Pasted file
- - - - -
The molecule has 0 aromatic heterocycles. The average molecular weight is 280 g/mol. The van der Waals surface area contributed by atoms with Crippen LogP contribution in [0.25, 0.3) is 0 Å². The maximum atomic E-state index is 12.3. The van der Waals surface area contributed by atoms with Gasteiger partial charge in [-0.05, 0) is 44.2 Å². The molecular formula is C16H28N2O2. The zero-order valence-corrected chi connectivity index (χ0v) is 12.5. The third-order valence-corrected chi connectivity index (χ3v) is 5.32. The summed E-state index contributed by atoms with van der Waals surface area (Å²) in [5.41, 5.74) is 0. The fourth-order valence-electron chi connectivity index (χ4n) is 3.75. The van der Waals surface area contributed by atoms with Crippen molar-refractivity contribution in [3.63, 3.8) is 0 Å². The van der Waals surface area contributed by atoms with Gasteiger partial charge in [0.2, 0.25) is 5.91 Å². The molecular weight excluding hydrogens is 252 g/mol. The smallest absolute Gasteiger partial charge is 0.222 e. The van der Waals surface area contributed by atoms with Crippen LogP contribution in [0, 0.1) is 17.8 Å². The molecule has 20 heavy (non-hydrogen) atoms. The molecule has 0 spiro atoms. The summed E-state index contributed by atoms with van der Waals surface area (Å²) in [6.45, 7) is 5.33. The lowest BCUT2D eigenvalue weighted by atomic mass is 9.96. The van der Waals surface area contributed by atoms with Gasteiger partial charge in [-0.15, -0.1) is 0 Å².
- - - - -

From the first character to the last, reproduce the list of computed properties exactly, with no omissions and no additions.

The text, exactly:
The molecule has 0 aromatic heterocycles. The average molecular weight is 280 g/mol. The van der Waals surface area contributed by atoms with Crippen LogP contribution in [0.25, 0.3) is 0 Å². The maximum atomic E-state index is 12.3. The van der Waals surface area contributed by atoms with Gasteiger partial charge in [-0.05, 0) is 44.2 Å². The molecular formula is C16H28N2O2. The zero-order valence-corrected chi connectivity index (χ0v) is 12.5. The third-order valence-corrected chi connectivity index (χ3v) is 5.32. The summed E-state index contributed by atoms with van der Waals surface area (Å²) in [5.41, 5.74) is 0. The fourth-order valence-electron chi connectivity index (χ4n) is 3.75. The van der Waals surface area contributed by atoms with Crippen molar-refractivity contribution in [3.63, 3.8) is 0 Å². The van der Waals surface area contributed by atoms with Gasteiger partial charge in [0.2, 0.25) is 5.91 Å². The molecular weight excluding hydrogens is 252 g/mol. The smallest absolute Gasteiger partial charge is 0.222 e. The van der Waals surface area contributed by atoms with Crippen LogP contribution in [0, 0.1) is 17.8 Å². The molecule has 20 heavy (non-hydrogen) atoms. The molecule has 0 spiro atoms. The summed E-state index contributed by atoms with van der Waals surface area (Å²) in [6.45, 7) is 5.33. The lowest BCUT2D eigenvalue weighted by atomic mass is 9.96. The van der Waals surface area contributed by atoms with Gasteiger partial charge in [-0.15, -0.1) is 0 Å².